Exploring the Amiga - Part 8 Read
Exec and the vector table¶
The Exec library is the base library of the Amiga system. This library is loaded in memory at boot time, and it is always open and available. Once loaded, it has the same structure of any other library, that is a prefix containing the jump table in reverse order, then the actual code.
The trick here is that Exec is the library used to load in memory other libraries, so the function that creates the structure in memory of a given library is contained here. To install Exec in memory, thus, we need to use a function which is part of the library itself.
This is one of the powers of the Assembly language. The property of treating the code as if it was pure data is called homoiconicity, and is something that can be rarely found in other languages. Lisp is a good example of a higher level homoiconic language.
Back to our vector table, we have to find a way to use the Exec library to install in memory the Exec library itself. The concept is not that complex, actually. The pseudocode is something like this:
vectors: function1-vectors function2-vectors function3-vectors function1: code [...] function2: code [...] function3: code [...]
In this situation we have 3 functions defined at the addresses
function3. Somewhere in the code at the address
vectors there is a plain list that contains the addresses of those functions. Since the code can be relocated this list contains offsets relative to the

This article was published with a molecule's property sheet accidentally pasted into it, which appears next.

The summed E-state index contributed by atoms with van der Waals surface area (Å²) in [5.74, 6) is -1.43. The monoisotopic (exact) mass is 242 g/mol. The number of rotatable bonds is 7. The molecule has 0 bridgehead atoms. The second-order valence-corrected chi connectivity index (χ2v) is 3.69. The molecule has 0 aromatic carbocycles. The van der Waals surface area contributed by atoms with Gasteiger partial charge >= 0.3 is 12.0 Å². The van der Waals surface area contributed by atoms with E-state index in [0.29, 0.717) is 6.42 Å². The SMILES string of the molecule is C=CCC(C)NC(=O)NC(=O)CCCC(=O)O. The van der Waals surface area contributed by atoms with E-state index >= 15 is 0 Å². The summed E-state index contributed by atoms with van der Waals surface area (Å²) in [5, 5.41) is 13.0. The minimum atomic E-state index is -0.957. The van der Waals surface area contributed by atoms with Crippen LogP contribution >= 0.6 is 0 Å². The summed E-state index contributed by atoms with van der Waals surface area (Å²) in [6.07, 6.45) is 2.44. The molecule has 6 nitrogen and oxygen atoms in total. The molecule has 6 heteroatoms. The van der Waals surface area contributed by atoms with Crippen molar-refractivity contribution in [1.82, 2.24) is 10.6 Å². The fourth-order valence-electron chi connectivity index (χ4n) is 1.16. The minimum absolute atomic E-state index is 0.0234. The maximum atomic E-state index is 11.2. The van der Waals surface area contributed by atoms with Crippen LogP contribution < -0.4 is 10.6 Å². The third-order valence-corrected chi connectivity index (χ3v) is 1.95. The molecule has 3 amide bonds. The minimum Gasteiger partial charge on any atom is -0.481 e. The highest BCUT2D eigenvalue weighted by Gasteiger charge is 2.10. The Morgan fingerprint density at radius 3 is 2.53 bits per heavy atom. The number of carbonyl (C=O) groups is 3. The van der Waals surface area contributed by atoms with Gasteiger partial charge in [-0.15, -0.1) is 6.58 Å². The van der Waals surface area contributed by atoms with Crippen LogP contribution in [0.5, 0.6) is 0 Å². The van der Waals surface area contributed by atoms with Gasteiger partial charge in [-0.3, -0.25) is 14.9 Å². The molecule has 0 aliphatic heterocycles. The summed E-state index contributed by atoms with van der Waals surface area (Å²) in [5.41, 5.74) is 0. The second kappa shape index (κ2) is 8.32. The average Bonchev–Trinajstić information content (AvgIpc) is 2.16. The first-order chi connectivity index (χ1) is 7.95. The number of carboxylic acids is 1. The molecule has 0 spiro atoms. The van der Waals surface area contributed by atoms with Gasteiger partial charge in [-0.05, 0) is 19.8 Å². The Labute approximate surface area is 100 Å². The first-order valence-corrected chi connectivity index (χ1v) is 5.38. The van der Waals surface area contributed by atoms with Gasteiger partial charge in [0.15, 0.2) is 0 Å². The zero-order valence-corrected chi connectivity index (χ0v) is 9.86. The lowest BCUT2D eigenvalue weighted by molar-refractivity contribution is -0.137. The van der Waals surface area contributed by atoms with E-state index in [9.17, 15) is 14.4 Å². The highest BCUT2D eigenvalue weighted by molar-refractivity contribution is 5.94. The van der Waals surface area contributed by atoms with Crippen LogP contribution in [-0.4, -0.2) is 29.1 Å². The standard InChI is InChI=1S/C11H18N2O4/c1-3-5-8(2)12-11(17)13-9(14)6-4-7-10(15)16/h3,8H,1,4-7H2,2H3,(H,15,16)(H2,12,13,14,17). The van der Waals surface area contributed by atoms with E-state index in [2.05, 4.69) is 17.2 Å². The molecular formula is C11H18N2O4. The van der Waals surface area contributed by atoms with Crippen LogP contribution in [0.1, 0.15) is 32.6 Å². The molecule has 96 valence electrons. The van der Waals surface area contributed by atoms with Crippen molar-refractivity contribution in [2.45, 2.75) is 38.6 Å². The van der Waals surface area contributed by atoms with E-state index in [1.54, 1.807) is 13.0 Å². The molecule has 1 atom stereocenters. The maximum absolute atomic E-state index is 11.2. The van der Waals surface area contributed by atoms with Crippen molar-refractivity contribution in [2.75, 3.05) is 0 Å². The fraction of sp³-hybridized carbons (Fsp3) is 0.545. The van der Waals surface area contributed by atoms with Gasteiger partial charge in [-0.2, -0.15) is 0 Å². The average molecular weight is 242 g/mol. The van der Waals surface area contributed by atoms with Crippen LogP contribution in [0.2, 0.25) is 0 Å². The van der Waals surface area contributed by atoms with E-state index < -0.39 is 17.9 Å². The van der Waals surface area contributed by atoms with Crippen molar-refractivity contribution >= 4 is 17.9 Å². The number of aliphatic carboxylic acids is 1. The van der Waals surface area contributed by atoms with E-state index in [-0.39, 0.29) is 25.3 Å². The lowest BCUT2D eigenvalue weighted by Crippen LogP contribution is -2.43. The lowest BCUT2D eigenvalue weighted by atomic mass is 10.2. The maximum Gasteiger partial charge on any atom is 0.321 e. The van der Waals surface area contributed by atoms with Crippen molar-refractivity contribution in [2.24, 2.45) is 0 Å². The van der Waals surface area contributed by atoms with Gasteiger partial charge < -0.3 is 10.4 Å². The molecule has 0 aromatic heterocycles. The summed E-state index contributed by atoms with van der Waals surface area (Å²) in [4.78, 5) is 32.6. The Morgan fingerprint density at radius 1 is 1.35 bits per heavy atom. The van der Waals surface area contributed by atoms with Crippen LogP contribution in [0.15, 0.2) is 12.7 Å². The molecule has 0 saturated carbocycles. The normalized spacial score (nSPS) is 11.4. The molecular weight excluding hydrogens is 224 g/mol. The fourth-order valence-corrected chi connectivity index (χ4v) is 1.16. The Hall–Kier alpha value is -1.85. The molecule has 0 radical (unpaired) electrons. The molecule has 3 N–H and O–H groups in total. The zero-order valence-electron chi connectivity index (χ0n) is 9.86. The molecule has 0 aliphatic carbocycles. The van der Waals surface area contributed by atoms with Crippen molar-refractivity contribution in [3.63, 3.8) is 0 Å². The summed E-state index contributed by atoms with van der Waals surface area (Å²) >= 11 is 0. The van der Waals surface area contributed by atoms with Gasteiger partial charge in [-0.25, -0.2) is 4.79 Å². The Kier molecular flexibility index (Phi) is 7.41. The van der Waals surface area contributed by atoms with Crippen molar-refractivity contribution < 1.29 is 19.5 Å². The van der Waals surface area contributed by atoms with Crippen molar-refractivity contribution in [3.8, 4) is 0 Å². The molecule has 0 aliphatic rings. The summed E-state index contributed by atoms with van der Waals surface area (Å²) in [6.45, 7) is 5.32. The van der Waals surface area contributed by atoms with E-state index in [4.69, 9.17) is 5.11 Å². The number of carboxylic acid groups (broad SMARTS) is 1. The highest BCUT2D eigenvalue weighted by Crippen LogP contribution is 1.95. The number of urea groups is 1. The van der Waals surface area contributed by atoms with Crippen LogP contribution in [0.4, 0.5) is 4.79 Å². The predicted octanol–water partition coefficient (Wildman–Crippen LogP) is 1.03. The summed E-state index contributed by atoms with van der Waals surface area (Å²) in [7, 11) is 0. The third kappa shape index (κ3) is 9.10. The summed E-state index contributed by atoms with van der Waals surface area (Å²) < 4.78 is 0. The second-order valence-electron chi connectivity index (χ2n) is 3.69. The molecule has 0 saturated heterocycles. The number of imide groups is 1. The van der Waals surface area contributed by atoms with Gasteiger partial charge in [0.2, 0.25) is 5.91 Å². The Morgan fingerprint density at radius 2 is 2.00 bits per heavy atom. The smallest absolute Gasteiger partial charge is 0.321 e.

vectors table itself. So the first element of the table will be
function1-vectors, that is the subtraction between the two addresses, and so on.
For example we might have
0042 0122 0044 01b8 0046 02d1 [...] 0164 code of function1 [...] 01fa code of function2 [...] 0313 code of function3 [...]
Where the entry of the table are
0x164-0x42 = 0x122,
0x1fa-0x42 = 0x1b8, and
0x313-0x42 = 0x2d1.
The vectors table, thus, is the source from which we can calculate the jump table. The code to perform this, however, is contained in one of the functions itself, let's say the number 2
function1: code [...] function2: for each address of <table> create a jump table entry relative to <start> function3: code [...] vectors: function1-vectors function2-vectors function3-vectors
As you can see the function at
function2 (in this example) depends on a
<table> and a
<start> parameters which will be contained in some register. At this point, since the address
function2 is known, there can be some code that runs the function on the table contained in the code itself
setup: run <function2> on <vectors_offset> and <setup> function1: code [...] function2: for each address of the vector table create a jump table entry relative to START function3: code [...] vectors: function1-vectors function2-vectors function3-vectors